There is a story, and itís pretty well done. Dougís ex-girlfriend Rachel (Robyn Ricoon) from Chicago arrives in Portland, supposedly to attend a work-related meeting. She hangs out with Doug, Gail, and Dougís co-worker Carlos (Raul Castillo) a few times but then she never shows up at one of Carlosís DJing gigs, disappearing from her hotel room and never contacting anyone. The three other characters try to figure out what happened to her, inspired more than a little by Sherlock Holmes.

This mystery is not told like any youíve seen. When Doug discovers what he figures must be some kind of code, he asks his sister to drive him to the library so he can check out some books on codebreaking. We follow Doug and Gail into the library, to the shelves with the codebreaking books, to the circulation desk to check the books out, and to the apartment to watch them read the books, and then the books donít even seem to do teach them anything useful. So Doug figures he needs something else, and we follow him as he pursues that, and even that doesnít take him any closer to solving the mystery. And somewhere in there is a moderate-speed car chase involving only one car.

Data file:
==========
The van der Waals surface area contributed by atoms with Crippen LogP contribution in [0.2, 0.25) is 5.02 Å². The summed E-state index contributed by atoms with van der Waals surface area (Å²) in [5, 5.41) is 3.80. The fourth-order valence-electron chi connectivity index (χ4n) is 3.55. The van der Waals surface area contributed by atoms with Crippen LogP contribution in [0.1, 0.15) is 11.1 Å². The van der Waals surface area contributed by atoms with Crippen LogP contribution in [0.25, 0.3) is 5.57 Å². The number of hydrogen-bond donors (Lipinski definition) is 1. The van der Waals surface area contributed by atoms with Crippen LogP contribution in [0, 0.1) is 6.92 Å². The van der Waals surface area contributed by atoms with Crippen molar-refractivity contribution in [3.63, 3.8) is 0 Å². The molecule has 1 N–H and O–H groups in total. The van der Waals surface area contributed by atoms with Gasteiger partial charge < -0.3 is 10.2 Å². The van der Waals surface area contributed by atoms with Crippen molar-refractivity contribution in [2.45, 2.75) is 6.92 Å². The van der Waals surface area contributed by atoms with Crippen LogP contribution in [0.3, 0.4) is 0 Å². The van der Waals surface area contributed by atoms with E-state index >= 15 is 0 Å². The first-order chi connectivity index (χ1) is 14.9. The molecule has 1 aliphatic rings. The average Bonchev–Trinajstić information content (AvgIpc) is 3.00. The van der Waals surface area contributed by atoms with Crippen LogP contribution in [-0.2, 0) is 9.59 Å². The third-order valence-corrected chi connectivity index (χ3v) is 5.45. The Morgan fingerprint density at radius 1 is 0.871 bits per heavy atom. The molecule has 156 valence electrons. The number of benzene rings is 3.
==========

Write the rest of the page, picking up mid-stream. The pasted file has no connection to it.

And I loved just about every minute of it, because while the mystery is pretty interesting, itís not as interesting as getting to know our characters, something horribly lacking in far too many movies. If Cold Weather goes too far in that direction (and I would argue that it does not), it seems to be making up for all the lame movies where weíre just supposed to accept truths about certain characters just because someone else in the movie says theyíre true. So they fall in love, but why? Or they hate each other, but why?